Fear of predation may be enough to push small groups of animals to extinction

Fear of predation may play a role in pushing small populations of vulnerable species to extinction, a new Canadian study has found.

Flies living in small populations who smell the praying mantis have fewer, smaller offspring

The scent of a Chinese mantis made fruit flies in small populations have fewer and smaller offspring. (University of Guelph)

Fear of predation may play a role in pushing small populations of vulnerable species to extinction, a new Canadian study has found.

That could have implications for almost any species that is prey, but particularly for some migratory bird species that are at risk, according to Ryan Norris, an ecologist and research chair at the University of Guelph in Guelph, Ont.

In the study published in Proceedings of the Royal Society B, Norris studied the effect of the presence of a predator by introducing the scent of a praying mantis into populations of fruit flies.

He found that flies living in smaller populations were more adversely affected by the scent of the predator than flies living in larger groups.

Fear makes the difference

In the smaller populations, the female flies laid fewer eggs which grew into smaller flies if exposed to the scent of a mantis ahead of breeding season. If they smelled the mantis during breeding season, their offspring were smaller.
Fruit flies in populations of varying size were exposed to the scent of the mantis, but the mantis didn't get to eat them. (University of Guelph)

The actual mantis was not present, so it was not predation, but fear of predation that made the difference, Norris said.

"What we think is going on — and we think this is psychological across many populations — is that when you have fewer individuals, any given individual in that small population has to spend more time being vigilant of predators," he told CBC News.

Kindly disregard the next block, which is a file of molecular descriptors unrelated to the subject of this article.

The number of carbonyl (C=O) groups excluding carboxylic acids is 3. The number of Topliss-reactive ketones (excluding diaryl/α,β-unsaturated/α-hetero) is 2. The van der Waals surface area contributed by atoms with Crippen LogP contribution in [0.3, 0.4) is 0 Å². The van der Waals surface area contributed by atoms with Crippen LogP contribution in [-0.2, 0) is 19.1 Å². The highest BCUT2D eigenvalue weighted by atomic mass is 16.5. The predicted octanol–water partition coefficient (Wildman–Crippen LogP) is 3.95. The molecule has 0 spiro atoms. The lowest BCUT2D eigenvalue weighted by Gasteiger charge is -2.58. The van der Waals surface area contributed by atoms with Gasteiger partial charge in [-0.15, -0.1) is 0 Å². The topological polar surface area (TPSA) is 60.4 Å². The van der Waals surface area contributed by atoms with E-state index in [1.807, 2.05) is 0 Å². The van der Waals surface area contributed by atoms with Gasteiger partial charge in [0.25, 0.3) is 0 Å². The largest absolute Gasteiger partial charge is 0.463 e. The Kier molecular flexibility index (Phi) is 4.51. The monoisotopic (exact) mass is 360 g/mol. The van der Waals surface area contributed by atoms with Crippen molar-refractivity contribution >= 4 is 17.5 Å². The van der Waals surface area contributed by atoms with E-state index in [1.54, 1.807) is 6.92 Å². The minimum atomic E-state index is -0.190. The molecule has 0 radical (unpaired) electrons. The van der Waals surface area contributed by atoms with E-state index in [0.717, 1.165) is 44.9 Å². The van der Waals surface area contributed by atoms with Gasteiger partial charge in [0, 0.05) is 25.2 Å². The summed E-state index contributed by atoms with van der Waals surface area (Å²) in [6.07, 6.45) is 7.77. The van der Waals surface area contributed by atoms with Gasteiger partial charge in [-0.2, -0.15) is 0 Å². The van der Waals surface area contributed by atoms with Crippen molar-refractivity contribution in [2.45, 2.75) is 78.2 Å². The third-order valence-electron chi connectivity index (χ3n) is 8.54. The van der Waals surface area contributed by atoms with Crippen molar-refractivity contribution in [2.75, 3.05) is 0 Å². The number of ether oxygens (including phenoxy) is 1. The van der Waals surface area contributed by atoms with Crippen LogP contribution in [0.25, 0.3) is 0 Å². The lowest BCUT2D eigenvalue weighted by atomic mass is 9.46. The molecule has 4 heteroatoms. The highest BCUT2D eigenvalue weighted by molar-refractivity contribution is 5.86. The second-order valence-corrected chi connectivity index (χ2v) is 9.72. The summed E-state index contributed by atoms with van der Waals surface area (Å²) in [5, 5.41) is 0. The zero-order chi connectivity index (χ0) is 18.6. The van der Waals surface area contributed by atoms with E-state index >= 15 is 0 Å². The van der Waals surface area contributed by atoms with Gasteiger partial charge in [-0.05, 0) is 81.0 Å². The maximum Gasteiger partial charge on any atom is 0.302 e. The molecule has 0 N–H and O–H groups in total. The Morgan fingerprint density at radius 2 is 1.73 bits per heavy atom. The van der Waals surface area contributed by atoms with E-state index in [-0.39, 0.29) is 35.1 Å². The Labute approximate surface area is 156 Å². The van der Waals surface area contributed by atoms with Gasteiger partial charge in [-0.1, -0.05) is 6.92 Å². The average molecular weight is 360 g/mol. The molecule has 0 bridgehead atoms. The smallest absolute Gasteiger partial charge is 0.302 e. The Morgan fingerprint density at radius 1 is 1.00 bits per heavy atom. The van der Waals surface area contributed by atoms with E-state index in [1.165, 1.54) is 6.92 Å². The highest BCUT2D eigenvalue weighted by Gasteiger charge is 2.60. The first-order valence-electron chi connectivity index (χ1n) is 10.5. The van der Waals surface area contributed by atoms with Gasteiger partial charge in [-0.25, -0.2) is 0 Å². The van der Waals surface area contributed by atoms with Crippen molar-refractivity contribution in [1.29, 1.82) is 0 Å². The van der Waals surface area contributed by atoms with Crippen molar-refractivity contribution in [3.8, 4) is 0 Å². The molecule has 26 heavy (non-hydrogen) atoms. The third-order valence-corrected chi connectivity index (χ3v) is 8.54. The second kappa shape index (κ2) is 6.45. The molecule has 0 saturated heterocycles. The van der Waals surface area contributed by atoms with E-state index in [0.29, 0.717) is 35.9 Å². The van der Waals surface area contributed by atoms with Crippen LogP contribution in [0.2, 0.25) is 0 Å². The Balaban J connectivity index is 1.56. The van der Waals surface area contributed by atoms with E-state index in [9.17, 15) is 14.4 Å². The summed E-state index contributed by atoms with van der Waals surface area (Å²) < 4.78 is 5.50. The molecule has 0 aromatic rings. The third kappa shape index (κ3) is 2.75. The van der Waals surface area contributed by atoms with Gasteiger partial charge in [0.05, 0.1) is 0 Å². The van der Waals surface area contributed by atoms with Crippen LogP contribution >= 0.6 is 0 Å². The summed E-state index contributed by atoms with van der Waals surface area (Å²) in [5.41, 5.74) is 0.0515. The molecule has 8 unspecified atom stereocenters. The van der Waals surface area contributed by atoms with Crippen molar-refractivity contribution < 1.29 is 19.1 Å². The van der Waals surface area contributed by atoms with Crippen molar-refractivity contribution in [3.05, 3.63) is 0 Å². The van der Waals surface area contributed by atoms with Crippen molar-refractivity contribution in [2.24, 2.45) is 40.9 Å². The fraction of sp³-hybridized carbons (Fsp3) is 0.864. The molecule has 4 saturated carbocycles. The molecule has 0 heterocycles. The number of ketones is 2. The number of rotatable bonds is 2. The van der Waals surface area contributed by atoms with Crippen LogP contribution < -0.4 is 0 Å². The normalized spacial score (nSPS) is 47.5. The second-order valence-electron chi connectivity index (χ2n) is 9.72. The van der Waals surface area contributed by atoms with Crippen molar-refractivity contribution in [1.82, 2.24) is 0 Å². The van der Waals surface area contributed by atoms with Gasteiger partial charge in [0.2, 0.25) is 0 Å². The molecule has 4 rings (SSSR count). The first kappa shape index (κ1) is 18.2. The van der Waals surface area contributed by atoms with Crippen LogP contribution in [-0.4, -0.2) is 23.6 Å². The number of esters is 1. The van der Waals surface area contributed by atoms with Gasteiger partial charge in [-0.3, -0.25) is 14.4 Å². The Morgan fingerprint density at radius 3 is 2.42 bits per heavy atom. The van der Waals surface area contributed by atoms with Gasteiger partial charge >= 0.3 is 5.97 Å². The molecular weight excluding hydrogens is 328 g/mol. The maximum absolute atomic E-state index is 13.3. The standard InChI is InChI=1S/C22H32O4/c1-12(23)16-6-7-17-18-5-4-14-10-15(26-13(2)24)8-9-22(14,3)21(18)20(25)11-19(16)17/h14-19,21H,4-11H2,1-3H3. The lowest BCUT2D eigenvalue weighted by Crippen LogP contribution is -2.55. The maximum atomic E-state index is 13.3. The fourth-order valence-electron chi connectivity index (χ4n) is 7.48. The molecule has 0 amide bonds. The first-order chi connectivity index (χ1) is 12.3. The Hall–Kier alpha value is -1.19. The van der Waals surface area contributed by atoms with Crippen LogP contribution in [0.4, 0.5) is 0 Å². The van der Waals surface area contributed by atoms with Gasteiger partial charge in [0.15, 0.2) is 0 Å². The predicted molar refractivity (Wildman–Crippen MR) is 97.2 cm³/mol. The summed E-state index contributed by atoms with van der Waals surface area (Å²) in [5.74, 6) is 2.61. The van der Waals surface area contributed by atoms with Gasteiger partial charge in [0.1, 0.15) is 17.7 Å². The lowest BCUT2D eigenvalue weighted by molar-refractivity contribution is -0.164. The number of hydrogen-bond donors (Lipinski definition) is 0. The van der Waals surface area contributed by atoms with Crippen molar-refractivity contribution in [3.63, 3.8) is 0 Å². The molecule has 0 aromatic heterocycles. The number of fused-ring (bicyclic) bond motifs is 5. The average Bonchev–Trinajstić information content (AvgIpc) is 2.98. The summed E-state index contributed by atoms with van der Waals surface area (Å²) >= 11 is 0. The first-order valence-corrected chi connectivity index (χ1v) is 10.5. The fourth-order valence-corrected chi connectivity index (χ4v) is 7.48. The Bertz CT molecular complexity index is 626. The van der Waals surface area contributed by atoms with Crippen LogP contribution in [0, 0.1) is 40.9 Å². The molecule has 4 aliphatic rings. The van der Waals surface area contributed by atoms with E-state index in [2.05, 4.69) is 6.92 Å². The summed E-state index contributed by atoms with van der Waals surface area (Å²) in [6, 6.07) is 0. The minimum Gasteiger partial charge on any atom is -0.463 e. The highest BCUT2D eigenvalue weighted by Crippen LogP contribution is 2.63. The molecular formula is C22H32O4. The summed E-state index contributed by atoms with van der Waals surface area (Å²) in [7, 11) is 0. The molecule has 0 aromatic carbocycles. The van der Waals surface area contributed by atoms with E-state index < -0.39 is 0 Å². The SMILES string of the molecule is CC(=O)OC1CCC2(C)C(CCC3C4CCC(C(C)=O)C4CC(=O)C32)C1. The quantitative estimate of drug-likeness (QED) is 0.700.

In a larger group, individuals don't have to worry as much because others are also looking out for predators.

"They're smelling predators and they're being quite vigilant, and when you're spending time being vigilant, you're not spending time feeding. You see that the flies are in poorer condition when they're at lower densities."

For small populations of any bird or animal, this could mean that fear is playing a role in pushing them toward extinction.

"Fear can drive the population lower and then once the population gets lower, then it gets in real jeopardy," Norris said.

The study highlights the differences in the behaviour of animals in populations of different sizes.

"Conventional wisdom about how animals respond to density is the higher the density, the worse off individuals tend to be in their ability to survive, their ability to reproduce," Norris said.

Small populations at risk

That's a good thing for animal populations as it drives numbers lower when food supplies are in short supply. In large populations, a bad winter or decline in food supply might lead to the death of many individuals, but could make the overall population stronger.

"But there's an effect proposed by Allee many years ago that is the opposite of that. ...When populations get low, they actually do worse and that's dangerous because when populations get lower, then they risk extinction," he added.

"The challenge has always been what causes it."

Norris's work suggests a new mechanism for the Allee effect, a long-known biological phenomenon that found that animals living in smaller populations tend to have lower levels of reproduction and less robust health.

There have been suggestions the Allee effect is caused by predation, difficulty finding a mate, social dysfunction or inbreeding.

But Norris's findings suggest fear can be compounded in populations with low densities and interfere with the health of individual animals.

"Just the lingering scent of a predator is sufficient to cause the population to continue to decline."

Norris is an ornithologist and his particular interest is migratory birds, including birds at risk such as the insectivores.

"I study fruit flies in the lab to stand in for birds, because I can do things in the lab that I couldn't do for birds because I can look at different types of manipulations and I can't do that in the wild," he says.

He hopes this line of study will help develop models that are realistic for bird populations whose numbers are in decline in North America.